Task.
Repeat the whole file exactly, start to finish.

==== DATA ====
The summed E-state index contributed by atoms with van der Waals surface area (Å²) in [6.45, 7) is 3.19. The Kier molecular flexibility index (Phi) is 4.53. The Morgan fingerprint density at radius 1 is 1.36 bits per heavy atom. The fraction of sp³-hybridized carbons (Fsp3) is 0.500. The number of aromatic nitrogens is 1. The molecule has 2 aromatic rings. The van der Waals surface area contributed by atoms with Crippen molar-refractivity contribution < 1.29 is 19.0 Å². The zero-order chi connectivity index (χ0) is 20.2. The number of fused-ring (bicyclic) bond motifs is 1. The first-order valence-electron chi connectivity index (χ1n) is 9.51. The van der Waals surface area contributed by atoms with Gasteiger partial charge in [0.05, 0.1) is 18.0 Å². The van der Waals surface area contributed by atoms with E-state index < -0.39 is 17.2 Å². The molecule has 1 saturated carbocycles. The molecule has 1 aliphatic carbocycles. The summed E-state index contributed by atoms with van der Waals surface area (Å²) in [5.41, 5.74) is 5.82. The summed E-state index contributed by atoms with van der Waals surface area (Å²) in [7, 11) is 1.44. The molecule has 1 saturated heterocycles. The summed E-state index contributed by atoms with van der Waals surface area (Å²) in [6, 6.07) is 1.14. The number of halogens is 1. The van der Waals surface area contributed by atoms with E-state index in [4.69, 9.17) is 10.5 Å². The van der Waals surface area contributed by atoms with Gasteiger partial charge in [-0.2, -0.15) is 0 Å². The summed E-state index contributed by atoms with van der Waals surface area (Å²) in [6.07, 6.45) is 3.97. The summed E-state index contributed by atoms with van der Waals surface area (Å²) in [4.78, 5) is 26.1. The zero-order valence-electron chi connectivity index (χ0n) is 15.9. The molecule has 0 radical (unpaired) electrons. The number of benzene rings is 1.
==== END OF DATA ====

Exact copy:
The summed E-state index contributed by atoms with van der Waals surface area (Å²) in [6.45, 7) is 3.19. The Kier molecular flexibility index (Phi) is 4.53. The Morgan fingerprint density at radius 1 is 1.36 bits per heavy atom. The fraction of sp³-hybridized carbons (Fsp3) is 0.500. The number of aromatic nitrogens is 1. The molecule has 2 aromatic rings. The van der Waals surface area contributed by atoms with Crippen molar-refractivity contribution < 1.29 is 19.0 Å². The zero-order chi connectivity index (χ0) is 20.2. The number of fused-ring (bicyclic) bond motifs is 1. The first-order valence-electron chi connectivity index (χ1n) is 9.51. The van der Waals surface area contributed by atoms with Gasteiger partial charge in [0.05, 0.1) is 18.0 Å². The van der Waals surface area contributed by atoms with E-state index < -0.39 is 17.2 Å². The molecule has 1 saturated carbocycles. The molecule has 1 aliphatic carbocycles. The summed E-state index contributed by atoms with van der Waals surface area (Å²) in [5.41, 5.74) is 5.82. The summed E-state index contributed by atoms with van der Waals surface area (Å²) in [7, 11) is 1.44. The molecule has 1 saturated heterocycles. The summed E-state index contributed by atoms with van der Waals surface area (Å²) in [6, 6.07) is 1.14. The number of halogens is 1. The van der Waals surface area contributed by atoms with E-state index in [4.69, 9.17) is 10.5 Å². The van der Waals surface area contributed by atoms with Gasteiger partial charge in [-0.2, -0.15) is 0 Å². The summed E-state index contributed by atoms with van der Waals surface area (Å²) in [6.07, 6.45) is 3.97. The summed E-state index contributed by atoms with van der Waals surface area (Å²) in [4.78, 5) is 26.1. The zero-order valence-electron chi connectivity index (χ0n) is 15.9. The molecule has 0 radical (unpaired) electrons. The number of benzene rings is 1.